Students on a mission

Students hope to make a difference on trip to Jamaica
Mar 6, 2014


This spring break, a group of students from Cumberland University, along with Winfree Bryant Middle School teacher Jamie Hughes, will be headed to Jamaica for a mission trip.

Hughes, who teaches sixth grade language arts and math, is making her second trip to the island. She got connected with the Cumberland nursing students who will be traveling to Ocho Rios through her mother, who is a teacher in the nursing program.

“I went two years ago,” Hughes said. “We’re leaving first thing Saturday morning and we’ll be back next Friday.”

Hughes will be visiting some classrooms in Ocho Rios and discussing different topics related to health. 

“One day will be physical education, one day will be hygiene, talking about proper hand washing,” said Hughes.

Dental health will also be addressed.

“I’m taking some nursing students with me (in the classrooms) to do some activities,” she said.

The trip is actually part of a course the nursing students are taking at Cumberland, said Hughes. The students will be divided into small groups that will go to different areas in Ocho Rios to serve the people there.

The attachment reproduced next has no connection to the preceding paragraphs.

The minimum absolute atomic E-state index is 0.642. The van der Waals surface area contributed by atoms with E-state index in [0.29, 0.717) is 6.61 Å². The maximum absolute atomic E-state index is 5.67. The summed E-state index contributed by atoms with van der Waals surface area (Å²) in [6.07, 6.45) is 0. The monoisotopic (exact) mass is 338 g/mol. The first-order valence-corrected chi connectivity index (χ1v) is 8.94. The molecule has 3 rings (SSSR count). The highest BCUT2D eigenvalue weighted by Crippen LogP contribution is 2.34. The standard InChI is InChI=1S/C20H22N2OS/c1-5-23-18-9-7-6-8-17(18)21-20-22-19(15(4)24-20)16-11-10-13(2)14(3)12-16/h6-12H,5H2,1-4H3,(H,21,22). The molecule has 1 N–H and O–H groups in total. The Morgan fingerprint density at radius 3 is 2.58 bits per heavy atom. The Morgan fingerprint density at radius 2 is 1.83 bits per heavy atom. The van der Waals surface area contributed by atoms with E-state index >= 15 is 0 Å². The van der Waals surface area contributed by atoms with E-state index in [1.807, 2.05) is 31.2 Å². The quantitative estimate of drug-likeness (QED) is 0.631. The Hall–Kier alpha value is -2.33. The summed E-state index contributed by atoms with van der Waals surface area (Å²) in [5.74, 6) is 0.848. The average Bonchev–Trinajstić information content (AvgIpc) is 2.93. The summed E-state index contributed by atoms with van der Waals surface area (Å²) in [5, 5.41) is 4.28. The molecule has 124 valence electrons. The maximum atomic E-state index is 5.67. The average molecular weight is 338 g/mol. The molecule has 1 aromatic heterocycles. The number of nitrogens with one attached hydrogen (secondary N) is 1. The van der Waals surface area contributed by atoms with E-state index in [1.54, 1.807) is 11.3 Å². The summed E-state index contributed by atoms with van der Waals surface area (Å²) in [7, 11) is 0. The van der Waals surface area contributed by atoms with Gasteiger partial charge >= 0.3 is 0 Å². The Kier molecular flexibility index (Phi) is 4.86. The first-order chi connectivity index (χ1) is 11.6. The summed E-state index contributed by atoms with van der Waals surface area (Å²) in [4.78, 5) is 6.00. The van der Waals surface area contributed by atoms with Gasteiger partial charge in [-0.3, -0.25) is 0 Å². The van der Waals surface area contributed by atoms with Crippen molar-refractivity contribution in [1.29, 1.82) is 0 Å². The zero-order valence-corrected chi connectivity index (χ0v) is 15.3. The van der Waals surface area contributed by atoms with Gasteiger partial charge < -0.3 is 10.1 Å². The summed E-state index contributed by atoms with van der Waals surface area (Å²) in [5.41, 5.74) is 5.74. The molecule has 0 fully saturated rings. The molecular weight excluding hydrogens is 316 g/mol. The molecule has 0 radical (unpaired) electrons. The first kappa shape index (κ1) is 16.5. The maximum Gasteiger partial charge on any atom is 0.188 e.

“Part of the students are going to go to the bus stations and feed the homeless. They will be doing assessments of health.”

Students at Winfree Bryant are also helping in this mission by collecting items for the nursing students to take with them on the trip. 

Hughes said students have been collecting items “that we take advantage of that are luxuries to [the people in Jamaica].” 

She mentioned things including sunglasses and even items as simple as flexible straws.

“The kids ask, ‘Why do they need straws?’ and I tell them that many of the people there are bed-ridden and need the straws to be able to drink properly.”

The nursing students will also be going to the local hospital to observe. Hughes said this is to give the students an idea of how the hospital system on the island works.

“Some students will walk around the neighborhoods and do home health visits,” Hughes said. “What we’re trying to do is connect them to resources for the long term. It’s not just about going for a day and putting a bandaid on it,” said Hughes.


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